IF THE INFAMOUS hair loss rumor is your reason for skipping out on creatine to maximize gains, you might want to keep reading.
We get it—hair loss is a threat to nearly 70 percent of men, according to the Cleveland Clinic, so it’s normal to be concerned about. The good (and bad) news is that the biggest threat to the integrity of your hair is mostly your genetics. Genetics are the top culprit of hair thinning, along with diseases like alopecia, stress, and cancer treatments. Not a part of that list, though, is creatine supplements.
Creatine is one of the top muscle building supplements. Creatine is one of the most popular supplements on the market. With that popularity comes a ton of research on the effectiveness and side effects of the supplement. According to exercise physiologist Jose Antonio, Ph.D., of Nova Southeastern University, “Creatine’s been the subject of more than 500 scientific studies. No other food or dietary supplement has as much supportive data.”
Yet creatine remains a perpetual target for rumors and misconceptions. Among the most powerful: That creatine causes hair loss. The myth stemmed from a single, early study, where the results have yet to replicated. Research remains ongoing, but “the current body of evidence does not indicate that creatine causes hair loss or baldness,” says Antonio.
Is the Creatine-Hair-Loss Myth Really A Myth?
The hair-loss rumor stems from a single study conducted in 2009 in South Africa in which a group of college-aged rugby players took creatine every day for three weeks. The study showed a “statistically significant” increase in the participants’ levels of dihydrotestosterone (DHT), the testosterone byproduct that, in high concentrations, can shrink hair follicles, shorten the hair growth cycle, and cause hair to thin.
However, according to Antonio—who, along with an internationally renowned team of researchers, reviewed the most common creatine misconceptions for the Journal of the International Society of Sports Nutrition—none of the rugby players in the study actually experienced hair loss as a result of taking the supplement. What’s more, the people in the study who received the creatine started out with baseline DHT levels 23% lower than the placebo group, and their measured increase in DHT “remained well within normal clinical limits.” In other words, their DHT levels started out low and they stayed low. “‘Statistically significant’ is not the same thing as physiologically meaningful,” Antonio says.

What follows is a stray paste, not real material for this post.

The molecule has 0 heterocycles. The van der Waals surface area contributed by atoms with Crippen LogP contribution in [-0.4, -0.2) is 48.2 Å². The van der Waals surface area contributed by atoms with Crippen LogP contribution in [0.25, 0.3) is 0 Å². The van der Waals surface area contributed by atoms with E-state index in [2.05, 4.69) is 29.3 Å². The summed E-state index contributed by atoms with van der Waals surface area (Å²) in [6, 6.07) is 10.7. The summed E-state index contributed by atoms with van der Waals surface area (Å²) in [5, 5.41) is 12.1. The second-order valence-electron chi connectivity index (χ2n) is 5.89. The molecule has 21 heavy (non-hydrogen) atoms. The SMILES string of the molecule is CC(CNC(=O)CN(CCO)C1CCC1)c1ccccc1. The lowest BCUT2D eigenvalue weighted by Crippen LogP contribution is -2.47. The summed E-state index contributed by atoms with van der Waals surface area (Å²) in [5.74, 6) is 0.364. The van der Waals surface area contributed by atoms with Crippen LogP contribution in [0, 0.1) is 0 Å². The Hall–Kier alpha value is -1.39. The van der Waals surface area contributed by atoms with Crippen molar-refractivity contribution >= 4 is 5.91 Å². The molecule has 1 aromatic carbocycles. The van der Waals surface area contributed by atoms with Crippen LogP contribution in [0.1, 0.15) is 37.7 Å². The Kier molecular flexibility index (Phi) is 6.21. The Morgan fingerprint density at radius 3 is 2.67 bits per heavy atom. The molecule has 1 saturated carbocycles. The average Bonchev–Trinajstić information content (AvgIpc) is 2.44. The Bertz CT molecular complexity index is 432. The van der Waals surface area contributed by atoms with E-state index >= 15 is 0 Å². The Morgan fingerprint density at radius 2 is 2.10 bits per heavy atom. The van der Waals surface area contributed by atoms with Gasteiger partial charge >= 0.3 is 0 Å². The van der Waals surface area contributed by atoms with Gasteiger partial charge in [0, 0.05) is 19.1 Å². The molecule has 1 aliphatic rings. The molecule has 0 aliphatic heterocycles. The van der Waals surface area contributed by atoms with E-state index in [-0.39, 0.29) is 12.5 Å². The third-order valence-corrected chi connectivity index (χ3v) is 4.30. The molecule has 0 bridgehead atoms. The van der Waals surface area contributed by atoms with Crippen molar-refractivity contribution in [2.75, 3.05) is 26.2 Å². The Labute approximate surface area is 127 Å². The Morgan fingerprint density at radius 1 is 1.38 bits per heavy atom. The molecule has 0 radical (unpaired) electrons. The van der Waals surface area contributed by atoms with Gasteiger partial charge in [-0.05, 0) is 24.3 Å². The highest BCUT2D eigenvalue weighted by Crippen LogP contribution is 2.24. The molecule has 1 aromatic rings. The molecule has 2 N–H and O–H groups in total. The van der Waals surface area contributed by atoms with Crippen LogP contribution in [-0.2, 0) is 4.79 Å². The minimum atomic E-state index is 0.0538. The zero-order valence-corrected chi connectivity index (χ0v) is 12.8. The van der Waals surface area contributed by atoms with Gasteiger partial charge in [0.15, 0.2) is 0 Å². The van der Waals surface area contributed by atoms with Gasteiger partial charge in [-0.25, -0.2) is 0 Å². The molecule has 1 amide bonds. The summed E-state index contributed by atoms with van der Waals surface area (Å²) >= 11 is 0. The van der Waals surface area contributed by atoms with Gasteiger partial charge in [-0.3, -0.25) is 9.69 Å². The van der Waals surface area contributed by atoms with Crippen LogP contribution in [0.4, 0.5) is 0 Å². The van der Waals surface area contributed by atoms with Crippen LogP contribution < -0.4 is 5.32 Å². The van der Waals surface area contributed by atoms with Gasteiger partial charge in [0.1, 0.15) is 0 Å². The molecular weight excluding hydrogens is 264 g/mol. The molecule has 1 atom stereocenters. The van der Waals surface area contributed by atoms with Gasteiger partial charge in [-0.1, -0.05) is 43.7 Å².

Twelve other clinical trials have examined the effects of creatine supplements on testosterone, and, so far, none have replicated the findings of the South African study. Nevertheless, the study made its way to social media and the creatine-causes-hair-loss rumor was born.
What Is Creatine, Anyway?
Creatine is simply an amino-acid derivative. It helps create and store the molecule phosphocreatine (PCR), which the muscles use to generate energy for low-duration, high-intensity exercise. Antonio laments creatine’s bad rap. “I’ve been taking it for 25 years,” he says.
He cites studies showing that creatine may help improve memory and brain function and benefits patients with neuromuscular diseases, type 2 diabetes, Parkinson’s disease, Alzheimer’s disease, and traumatic brain injury. The supplement may even help limit the amount of damage from a concussion. Creatine may also work synergistically with exercise to slow, and perhaps even reverse, age-related muscle loss (sarcopenia).
What Else Should I Know About Creatine?
Creatine isn’t FDA approved as a drug, but it is designated as GRAS (Generally Recognized as Safe) by the Food and Drug Administration. If used correctly, creatine doesn’t have many side effects other than some weight gain, though usually in the form of lean muscle mass.
A study in the International Journal of Sport Nutrition and Exercise Metabolism suggests that caffeine may make creatine less effective, though more research is needed. Leslie Bonci, dietitian for the Kansas City Chiefs, cautions that creatine may not work for everyone. Since creatine is a naturally occurring organic compound in most meats and fish, Bonci says creatine supplements may be more beneficial for vegetarians “who don’t already consume creatine as part of their daily diets.”
Any guy thinking about adding creatine to his diet should visit a reputable health-food or vitamin-and-nutrition store, says MH dermatology advisor Adnan Nasir, M.D. The supplement is available as a powder, tablet, energy bar, or drink mix. Discover how to buy an effective creatine supplement here. Men with underlying kidney disease should consult their doctor before coming home with a barrel of powder. And stick to the recommended amount: typically 3 to 5 grams a day. Guzzling 20 grams at a time isn’t going to turn you overnight into the Hulk. Creatine is water soluble, which means if you take too much, you’ll literally be flushing your money down the toilet. At least you can be pretty sure that creatine won’t cause you to find your hair around the shower drain.
David McGlynn’s writing has appeared in numerous places including _The New York Times, Best American Sports Writing, and Real Simple. He’s also the author of One Day You’ll Thank Me: Lessons from an Unexpected Fatherhood. He lives in Madison, Wisconsin.
Cori Ritchey, NASM-CPT is an Associate Health & Fitness Editor at Men’s Health and a certified personal trainer and group fitness instructor. You can find more of her work in HealthCentral, Livestrong, Self, and others.
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